Regardless of which reason applies to you, hiring a tax professional can help make the job of tax preparation a process that includes less dread and stress. Call today to schedule time to ask about how we can best help you.

The Benefits of Year End Giving

Posted onCategoriesAccounting, Personal Finance, Taxes

The end of the year is upon us, and for many, it’s time to make your final deductible donations for the year. This is a crucial practice that encourages responsible giving to worthy groups, while also allowing taxpayers to reduce their tax burden.

In order to take advantage of charitable deductions, you will need to itemize your deductions on your tax return. This means that taxpayers who instead will use the standard deduction will not benefit. If you are unsure of whether you will be using itemized deductions, we can assist with making some


While it’s true that most charities qualify for tax deduction in return for donations, not all do. So first, you need to verify the charity you are donating to qualifies. The IRS has an online tool that can be used to verify charities, which you can find here. It’s worth noting that some charities, like churches, group ruling subordinates, and governmental units will still qualify but not be listed.


You may also want to check on the effectiveness of your donation. Several organizations will offer background information or ratings of charities. GuideStar is a website that offers data drawn from public filings with the IRS on different charitable organizations for free. A premium membership will also grant you access to raw financial data, letting you see how the organizations spend the dollars they receive on things like marketing and salaries. The Better Business Bureau offers ratings on charities based on a set of benchmarks, and report when charities refuse to release requested data. GiveWell is a relatively new player in the realm of charity evaluations. They use financial analysis to identify how efficiently lives are saved by the dollars donated to different charities. They also offer full access to the research and data they use to make their determinations, and make suggestions of the charity that offers the highest life saving impact per dollar donated. (Currently, their highest rated charity is Malaria Consortium, which offers treatment to prevent malaria in children in sub-Saharan Africa.)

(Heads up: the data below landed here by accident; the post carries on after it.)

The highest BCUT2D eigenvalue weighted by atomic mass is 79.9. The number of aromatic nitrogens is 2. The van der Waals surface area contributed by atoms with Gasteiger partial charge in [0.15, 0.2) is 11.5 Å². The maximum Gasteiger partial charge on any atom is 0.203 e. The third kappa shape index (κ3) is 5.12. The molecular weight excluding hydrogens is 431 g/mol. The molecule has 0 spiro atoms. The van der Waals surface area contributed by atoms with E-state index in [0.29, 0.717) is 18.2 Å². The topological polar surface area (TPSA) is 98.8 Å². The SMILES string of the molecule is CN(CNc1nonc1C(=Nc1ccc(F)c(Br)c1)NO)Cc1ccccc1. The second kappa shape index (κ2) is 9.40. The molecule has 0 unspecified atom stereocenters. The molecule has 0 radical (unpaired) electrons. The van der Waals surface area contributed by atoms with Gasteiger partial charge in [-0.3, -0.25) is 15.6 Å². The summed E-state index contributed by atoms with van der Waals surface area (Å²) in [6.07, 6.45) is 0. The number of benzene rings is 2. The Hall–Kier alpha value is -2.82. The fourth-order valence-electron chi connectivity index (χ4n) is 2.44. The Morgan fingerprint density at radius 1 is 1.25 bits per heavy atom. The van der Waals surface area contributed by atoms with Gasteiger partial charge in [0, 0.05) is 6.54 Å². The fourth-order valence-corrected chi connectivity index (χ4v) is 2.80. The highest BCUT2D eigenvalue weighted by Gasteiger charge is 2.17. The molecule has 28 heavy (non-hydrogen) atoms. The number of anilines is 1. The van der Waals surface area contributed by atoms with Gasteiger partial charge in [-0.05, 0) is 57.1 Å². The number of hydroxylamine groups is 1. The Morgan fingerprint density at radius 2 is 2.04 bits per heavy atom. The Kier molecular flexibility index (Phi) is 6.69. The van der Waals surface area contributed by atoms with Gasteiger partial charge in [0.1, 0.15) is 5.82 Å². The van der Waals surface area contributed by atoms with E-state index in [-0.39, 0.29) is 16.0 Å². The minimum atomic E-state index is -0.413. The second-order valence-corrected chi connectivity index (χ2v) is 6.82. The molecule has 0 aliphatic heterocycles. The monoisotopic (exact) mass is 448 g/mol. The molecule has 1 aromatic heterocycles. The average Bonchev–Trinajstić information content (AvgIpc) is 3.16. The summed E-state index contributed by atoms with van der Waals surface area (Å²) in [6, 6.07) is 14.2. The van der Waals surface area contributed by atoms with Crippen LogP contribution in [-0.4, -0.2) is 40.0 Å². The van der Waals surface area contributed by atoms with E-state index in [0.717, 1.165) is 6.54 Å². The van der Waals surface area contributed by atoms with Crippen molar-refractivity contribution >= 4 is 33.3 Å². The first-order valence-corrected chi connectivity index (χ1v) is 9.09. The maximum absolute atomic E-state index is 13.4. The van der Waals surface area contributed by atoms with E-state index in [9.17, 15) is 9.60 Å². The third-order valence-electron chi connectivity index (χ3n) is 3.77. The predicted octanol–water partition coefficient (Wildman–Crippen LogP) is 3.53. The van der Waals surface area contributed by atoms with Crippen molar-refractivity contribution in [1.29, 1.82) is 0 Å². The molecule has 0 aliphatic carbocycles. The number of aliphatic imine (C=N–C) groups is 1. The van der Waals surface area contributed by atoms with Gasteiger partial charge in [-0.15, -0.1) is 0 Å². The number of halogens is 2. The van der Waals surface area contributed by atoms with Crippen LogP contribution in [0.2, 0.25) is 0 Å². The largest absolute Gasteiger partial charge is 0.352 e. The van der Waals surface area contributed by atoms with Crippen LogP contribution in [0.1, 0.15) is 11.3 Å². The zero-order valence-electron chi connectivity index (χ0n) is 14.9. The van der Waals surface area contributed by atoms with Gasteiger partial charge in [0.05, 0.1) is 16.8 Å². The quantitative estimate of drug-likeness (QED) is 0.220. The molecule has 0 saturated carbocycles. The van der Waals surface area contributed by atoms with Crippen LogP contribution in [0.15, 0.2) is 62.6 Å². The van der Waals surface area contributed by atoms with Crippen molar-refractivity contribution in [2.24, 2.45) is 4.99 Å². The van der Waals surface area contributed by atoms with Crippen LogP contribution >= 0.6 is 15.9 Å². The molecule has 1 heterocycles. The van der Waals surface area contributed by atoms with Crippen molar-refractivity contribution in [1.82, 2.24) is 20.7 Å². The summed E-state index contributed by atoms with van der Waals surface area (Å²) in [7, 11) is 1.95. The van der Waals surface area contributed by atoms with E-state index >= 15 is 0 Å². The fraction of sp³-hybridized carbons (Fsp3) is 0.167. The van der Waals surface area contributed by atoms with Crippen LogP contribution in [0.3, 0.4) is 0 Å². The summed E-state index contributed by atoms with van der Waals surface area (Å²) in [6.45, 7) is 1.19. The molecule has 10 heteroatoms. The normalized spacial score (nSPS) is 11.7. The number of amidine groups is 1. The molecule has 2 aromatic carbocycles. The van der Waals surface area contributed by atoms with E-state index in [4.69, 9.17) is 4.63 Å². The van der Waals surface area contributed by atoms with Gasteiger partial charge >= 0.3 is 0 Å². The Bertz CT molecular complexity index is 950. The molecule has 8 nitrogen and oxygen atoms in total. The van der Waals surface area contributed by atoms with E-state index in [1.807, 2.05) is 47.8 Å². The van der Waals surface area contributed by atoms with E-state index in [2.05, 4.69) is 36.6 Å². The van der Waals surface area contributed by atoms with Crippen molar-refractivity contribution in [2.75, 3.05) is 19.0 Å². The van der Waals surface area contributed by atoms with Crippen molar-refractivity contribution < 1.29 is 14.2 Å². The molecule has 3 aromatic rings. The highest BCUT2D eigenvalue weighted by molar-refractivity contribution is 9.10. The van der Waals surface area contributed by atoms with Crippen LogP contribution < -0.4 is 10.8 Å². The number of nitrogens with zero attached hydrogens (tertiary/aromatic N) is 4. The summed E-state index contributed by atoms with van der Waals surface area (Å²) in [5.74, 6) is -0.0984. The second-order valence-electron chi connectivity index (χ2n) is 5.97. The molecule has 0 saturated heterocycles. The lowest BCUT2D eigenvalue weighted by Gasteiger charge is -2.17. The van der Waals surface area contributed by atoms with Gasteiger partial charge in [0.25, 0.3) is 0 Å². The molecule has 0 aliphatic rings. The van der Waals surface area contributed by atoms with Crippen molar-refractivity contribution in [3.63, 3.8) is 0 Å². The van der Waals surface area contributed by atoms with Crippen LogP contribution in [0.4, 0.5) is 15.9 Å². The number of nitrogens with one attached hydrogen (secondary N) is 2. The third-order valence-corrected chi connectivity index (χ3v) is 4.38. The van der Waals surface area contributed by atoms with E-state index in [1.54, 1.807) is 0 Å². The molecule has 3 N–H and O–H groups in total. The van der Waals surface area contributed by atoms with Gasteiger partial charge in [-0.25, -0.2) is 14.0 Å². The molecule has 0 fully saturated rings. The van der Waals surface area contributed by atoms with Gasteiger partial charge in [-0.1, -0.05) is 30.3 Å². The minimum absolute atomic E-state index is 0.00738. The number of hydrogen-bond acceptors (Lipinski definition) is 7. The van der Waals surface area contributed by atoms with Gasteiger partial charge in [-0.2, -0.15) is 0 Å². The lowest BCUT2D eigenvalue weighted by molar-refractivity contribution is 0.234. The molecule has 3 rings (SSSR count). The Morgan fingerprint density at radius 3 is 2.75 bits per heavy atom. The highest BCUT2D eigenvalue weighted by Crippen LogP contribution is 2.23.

You may want to consider donating locally however. This has the additional benefit of allowing you to be more personally invested in the charity of your choice. Rather than just sending a check, you can also visit and volunteer. Local homeless shelters often need hands to help with laundry or meal service, or you can volunteer with local school programs for benefiting reading skills. Not only does this connect you more deeply with your community, the more holistic approach to giving can lead to a more satisfying experience in the long term.


No matter how you choose to give, we will work with you to make sure it’s reflected on your tax filings correctly to give you the best impact. Call us today to schedule time to review your financial plans.

Tips for the Cosmetology & Barber Industry

Posted onCategoriesPersonal Finance, Taxes

Thinking about going in the Cosmetology & Barber Industry? Review this IRS publication for tax tips.

IRS – Tax Tips for the Cosmetology & Barber Industry

We have a number of clients that are in this industry and are familiar with the different types of pitfalls associated with being a shop owner, independent chair renter, or tipped employee.  Industries that have the potential for a great deal of cash transfer are always under the tax agency watchful eye. If you feel unsure as to how to file or properly document throughout the year Contact Us for a free consultation.